Robust Method for High-Throughput Screening of Fatty Acids by Multisegment Injection-Nonaqueous Capillary Electrophoresis–Mass Spectrometry with Stringent Quality Control Academic Article uri icon

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abstract

  • High-throughput screening methods for fatty acid (FA) determination are urgently needed due to their critical biochemical roles in human health while serving as biomarkers of habitual diet and chronic disease risk assessment. Herein, we introduce multisegment injection-nonaqueous-capillary electrophoresis-mass spectrometry (MSI-NACE-MS) as a multiplexed separation platform for analysis of more than 20 nonesterified FAs in human serum or plasma. Optimization of experimental conditions was required to overcome major technical hurdles in MSI-NACE-MS prior to a rigorous method validation and intermethod comparison with gas chromatography/mass spectrometry (GC/MS). Following a simple methyl- tert-butyl ether extraction, seven serum extracts were analyzed directly by MSI-NACE-MS within a single run (<4 min/sample) under negative ion mode detection that incorporates stringent measures for quality control, including batch correction adjustment. Overall, excellent technical variance (RSD = 10%) and good mutual agreement was demonstrated for 12 nonesterified FAs consistently measured in 50 serum samples analyzed independently by MSI-NACE-MS and GC/MS within the same laboratory (mean bias = 24%, n = 600). Also, total hydrolyzed plasma FAs using MSI-NACE-MS was compared to mean concentrations reported from a NIST standard reference material as an interlaboratory method validation (mean bias = 15%, n = 20). Accurate prediction of ion migration behavior in CE also supports structural elucidation of FAs in conjunction with high resolution MS. For the first time, we demonstrate that MSI-NACE-MS offers a rapid yet robust platform for direct quantification of circulating FAs using volume-restricted blood specimens that expands metabolome coverage to encompass anionic classes of lipids as required for large-scale epidemiological studies.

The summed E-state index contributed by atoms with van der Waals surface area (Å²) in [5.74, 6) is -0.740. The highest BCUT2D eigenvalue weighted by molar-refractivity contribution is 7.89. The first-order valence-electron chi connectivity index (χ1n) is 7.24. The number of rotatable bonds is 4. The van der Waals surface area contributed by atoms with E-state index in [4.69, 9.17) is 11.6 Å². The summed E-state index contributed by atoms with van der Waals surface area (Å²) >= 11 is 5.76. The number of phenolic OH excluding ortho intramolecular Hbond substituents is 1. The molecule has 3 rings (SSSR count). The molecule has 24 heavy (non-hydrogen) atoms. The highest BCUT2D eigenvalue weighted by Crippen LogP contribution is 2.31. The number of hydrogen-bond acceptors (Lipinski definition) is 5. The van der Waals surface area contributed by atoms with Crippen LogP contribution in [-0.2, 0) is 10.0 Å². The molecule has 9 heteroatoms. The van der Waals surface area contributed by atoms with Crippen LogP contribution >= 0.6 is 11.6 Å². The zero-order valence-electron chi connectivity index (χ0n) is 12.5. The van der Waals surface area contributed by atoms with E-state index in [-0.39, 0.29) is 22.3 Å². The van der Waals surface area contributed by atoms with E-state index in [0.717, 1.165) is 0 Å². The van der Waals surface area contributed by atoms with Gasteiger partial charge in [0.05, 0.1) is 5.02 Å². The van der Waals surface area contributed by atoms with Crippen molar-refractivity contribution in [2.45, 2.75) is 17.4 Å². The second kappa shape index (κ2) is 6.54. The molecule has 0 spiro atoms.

publication date

  • February 5, 2019